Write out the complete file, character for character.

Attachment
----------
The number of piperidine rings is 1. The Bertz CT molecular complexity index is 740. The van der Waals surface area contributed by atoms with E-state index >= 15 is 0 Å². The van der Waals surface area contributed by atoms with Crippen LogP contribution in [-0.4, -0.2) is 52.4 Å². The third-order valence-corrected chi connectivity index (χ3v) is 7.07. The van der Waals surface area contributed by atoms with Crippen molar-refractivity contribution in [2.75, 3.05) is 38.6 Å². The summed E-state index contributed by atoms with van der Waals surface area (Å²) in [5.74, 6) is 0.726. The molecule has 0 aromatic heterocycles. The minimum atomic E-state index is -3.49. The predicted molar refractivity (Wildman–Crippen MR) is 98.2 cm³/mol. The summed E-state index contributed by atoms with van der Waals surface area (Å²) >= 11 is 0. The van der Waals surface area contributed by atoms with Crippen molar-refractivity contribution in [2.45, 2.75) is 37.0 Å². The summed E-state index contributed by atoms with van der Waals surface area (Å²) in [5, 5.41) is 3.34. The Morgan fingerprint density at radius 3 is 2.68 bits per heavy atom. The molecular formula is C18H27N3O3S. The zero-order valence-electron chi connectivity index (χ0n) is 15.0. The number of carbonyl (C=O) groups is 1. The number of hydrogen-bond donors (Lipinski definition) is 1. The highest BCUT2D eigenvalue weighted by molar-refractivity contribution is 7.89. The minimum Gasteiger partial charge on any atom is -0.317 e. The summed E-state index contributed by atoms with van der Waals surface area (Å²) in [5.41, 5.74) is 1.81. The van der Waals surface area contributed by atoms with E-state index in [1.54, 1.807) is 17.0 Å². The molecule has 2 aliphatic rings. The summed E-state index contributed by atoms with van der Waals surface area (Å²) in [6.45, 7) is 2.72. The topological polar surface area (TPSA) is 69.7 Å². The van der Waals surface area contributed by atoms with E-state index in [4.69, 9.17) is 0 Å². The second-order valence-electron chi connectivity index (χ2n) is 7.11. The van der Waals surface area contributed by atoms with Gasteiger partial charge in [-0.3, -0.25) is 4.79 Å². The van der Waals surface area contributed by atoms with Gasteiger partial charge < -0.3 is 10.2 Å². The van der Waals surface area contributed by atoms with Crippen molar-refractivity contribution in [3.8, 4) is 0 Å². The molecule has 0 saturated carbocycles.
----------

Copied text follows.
The number of piperidine rings is 1. The Bertz CT molecular complexity index is 740. The van der Waals surface area contributed by atoms with E-state index >= 15 is 0 Å². The van der Waals surface area contributed by atoms with Crippen LogP contribution in [-0.4, -0.2) is 52.4 Å². The third-order valence-corrected chi connectivity index (χ3v) is 7.07. The van der Waals surface area contributed by atoms with Crippen molar-refractivity contribution in [2.75, 3.05) is 38.6 Å². The summed E-state index contributed by atoms with van der Waals surface area (Å²) in [5.74, 6) is 0.726. The molecule has 0 aromatic heterocycles. The minimum atomic E-state index is -3.49. The predicted molar refractivity (Wildman–Crippen MR) is 98.2 cm³/mol. The summed E-state index contributed by atoms with van der Waals surface area (Å²) >= 11 is 0. The van der Waals surface area contributed by atoms with Crippen molar-refractivity contribution in [2.45, 2.75) is 37.0 Å². The summed E-state index contributed by atoms with van der Waals surface area (Å²) in [5, 5.41) is 3.34. The Morgan fingerprint density at radius 3 is 2.68 bits per heavy atom. The molecular formula is C18H27N3O3S. The zero-order valence-electron chi connectivity index (χ0n) is 15.0. The number of carbonyl (C=O) groups is 1. The number of hydrogen-bond donors (Lipinski definition) is 1. The highest BCUT2D eigenvalue weighted by molar-refractivity contribution is 7.89. The minimum Gasteiger partial charge on any atom is -0.317 e. The summed E-state index contributed by atoms with van der Waals surface area (Å²) in [5.41, 5.74) is 1.81. The van der Waals surface area contributed by atoms with E-state index in [1.54, 1.807) is 17.0 Å². The molecule has 2 aliphatic rings. The summed E-state index contributed by atoms with van der Waals surface area (Å²) in [6.45, 7) is 2.72. The topological polar surface area (TPSA) is 69.7 Å². The van der Waals surface area contributed by atoms with E-state index in [4.69, 9.17) is 0 Å². The second-order valence-electron chi connectivity index (χ2n) is 7.11. The van der Waals surface area contributed by atoms with Gasteiger partial charge in [-0.3, -0.25) is 4.79 Å². The van der Waals surface area contributed by atoms with Gasteiger partial charge < -0.3 is 10.2 Å². The van der Waals surface area contributed by atoms with Crippen molar-refractivity contribution in [3.8, 4) is 0 Å². The molecule has 0 saturated carbocycles.